When it comes to narrative multimedia, how can we reimagine storytelling from the ground up? What if templates for new models were right in front of us? In a recent post on his blog, University of Southern California professor Henry Jenkins addressed the topic of “He-Man and the Masters of Transmedia.” (Hat tip to Nieman Lab director Josh Benton for sending us the link.)
In his post, Jenkins writes about TV shows his son grew up watching, shows like He-Man, which had cross-marketed action dolls and accessories:
And I began to ponder why these toys had been such a memorable part of his childhood and what it meant that the generation of young men and women who were, in many cases, controlling the production of transmedia entertainment had come of age playing with this particular media franchise. In some ways, contemporary transmedia is being produced by kids who grew up playing with He-Man to be consumed by kids who grew up playing Pokemon.
While he acknowledges the commercial interests inherent in using shows to market tie-ins, Jenkins sees a more complex narrative lesson at work:
Whether they fully recognized it or not, when media producers sold these toys to our children, they also told them things about the nature of the story – the story you saw on the screen was not complete and self contained; these characters had a life beyond the stories we’ve been sold and told, and what happens next is literally and figuratively in the hands of the consumer. These toys were in effect an authoring system which encouraged young people to make up their own stories about these characters much as the folk in other time periods might make up stories about Robin Hood or Pecos Bill.
It’s an interesting concept for journalists, which some storytellers have begun working on—a kind of episodic, open-ended narrative made of individual stories that tie back into the issue at hand while providing outlets for viewers to engage on their own terms. The idea poses questions about how much in the way of resources and energy to devote to new narrative elements that at present can be less stable or more rudimentary than classic models of storytelling.
Jenkins was in South America this week, but we emailed back and forth on what He-man might mean for journalism. I mentioned that narrative journalists and documentary filmmakers are, for the most part, used to trying to capture stories in one clean arc, to make sense of events for readers. But Jenkins suggested that stand-alone, traditional stories have often been less than ideal for capturing shifts in gradually-evolving stories—such as race, gender or the environment. In contrast, Jenkins noted that “crime stories are often over-covered because they fit this single story structure so perfectly.”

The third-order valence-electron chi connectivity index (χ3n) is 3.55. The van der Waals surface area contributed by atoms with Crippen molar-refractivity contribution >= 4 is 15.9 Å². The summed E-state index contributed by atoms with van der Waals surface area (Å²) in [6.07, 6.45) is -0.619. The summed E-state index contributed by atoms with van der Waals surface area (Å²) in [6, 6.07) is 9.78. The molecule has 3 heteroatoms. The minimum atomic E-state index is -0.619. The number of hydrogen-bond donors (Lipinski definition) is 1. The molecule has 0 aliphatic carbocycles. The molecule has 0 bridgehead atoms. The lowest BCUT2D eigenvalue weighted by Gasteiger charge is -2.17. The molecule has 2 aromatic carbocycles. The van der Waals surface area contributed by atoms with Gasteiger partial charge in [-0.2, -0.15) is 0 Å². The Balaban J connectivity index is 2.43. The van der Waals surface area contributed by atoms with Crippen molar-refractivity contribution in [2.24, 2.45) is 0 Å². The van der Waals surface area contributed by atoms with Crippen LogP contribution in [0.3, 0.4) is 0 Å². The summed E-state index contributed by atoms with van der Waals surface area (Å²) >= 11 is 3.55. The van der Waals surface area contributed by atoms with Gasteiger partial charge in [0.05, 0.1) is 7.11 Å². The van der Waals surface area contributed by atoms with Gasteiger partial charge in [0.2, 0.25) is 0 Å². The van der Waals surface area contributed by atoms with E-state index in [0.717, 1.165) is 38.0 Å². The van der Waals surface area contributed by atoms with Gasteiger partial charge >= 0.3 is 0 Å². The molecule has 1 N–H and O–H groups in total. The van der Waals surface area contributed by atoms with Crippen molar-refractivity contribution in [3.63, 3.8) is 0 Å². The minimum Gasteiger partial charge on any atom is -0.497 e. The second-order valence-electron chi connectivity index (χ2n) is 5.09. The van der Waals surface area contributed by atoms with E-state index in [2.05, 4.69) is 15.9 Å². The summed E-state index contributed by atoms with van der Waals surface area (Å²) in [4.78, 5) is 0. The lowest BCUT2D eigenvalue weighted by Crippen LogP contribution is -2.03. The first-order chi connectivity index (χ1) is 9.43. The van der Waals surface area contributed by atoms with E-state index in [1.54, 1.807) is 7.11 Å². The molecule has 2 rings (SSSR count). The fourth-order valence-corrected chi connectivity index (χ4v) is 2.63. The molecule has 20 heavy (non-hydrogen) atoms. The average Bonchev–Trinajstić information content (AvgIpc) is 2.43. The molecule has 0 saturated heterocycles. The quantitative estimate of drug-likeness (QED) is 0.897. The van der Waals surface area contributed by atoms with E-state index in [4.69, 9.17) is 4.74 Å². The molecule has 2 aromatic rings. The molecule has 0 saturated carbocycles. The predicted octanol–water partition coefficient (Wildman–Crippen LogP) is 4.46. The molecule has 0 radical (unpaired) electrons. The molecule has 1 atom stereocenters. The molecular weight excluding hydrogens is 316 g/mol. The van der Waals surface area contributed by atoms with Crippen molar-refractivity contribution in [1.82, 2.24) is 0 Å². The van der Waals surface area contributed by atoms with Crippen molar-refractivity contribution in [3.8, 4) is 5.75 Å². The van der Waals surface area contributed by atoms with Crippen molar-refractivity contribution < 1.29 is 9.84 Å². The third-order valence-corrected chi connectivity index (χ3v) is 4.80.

Further addressing the relevance of He-Man for journalists, Jenkins wrote:
“That doesn’t mean we need to be turning Katie Couric and Sarah Palin into action figures. That would be too literal a read of what I am saying. Rather, the presentation of news needs to open up a space for the active participation of its consumers. We should not be passively consuming what is put in front of us. This can, of course, take many forms, from the traditional letters to editor or forum to projects which tap the collective intelligence of readers to solve problems, from news gaming and immersive journalism to partnerships with so-called “citizen journalists.” This is not a shift from journalism’s traditional mission—it is a realization of that mission in a world which expects more opportunities for engagement and participation.”
“So, can we imagine new structures for news which are serialized and show the interconnections between these various parts? Can we imagine new structures which are multimedia, allowing for television, print, radio, and digital journalism to each exploit the properties of their medium to offer an intergrated perspective on a particular issue? It seems to me that we should be experimenting with this as much because it solves certain issues in journalism as because it reflects the structures of experience favored by a generation growing up with transmedia entertainment.”
“In the case of entertainment, the question is how might gifted storytellers deepen our experiences by creating narratives that meaningfully extend across media platforms. In the case of journalism, the question may be, how might we cover news better if we can draw on the affordances of a range of different media in a more coordinated fashion—the immediacy of broadcasting, the reflectiveness of print, and the data base or interactive structures we associate with digital. The multimedia capacity of the IPad which allows for these different media forms to be brought together within a single app only makes the experimentation with transmedia news that much more urgent.”
Noting the digital experiments of the Annenberg School of Journalism site Neon Tommy, Jenkins also mentioned Nonny De La Peña’s work on immersive journalism, “journalism involving virtual worlds and simulations.” (See De La Pena’s MacArthur grant-funded project, “Gone Gitmo” on the U.S. prison at Guantanamo Bay.) I’d add Wired’s use of charticles and a game to explore the micro and macro issues of Somali piracy as another interesting project. Let us know if you see other examples of using traditional media elements in conjunction with truly interactive efforts.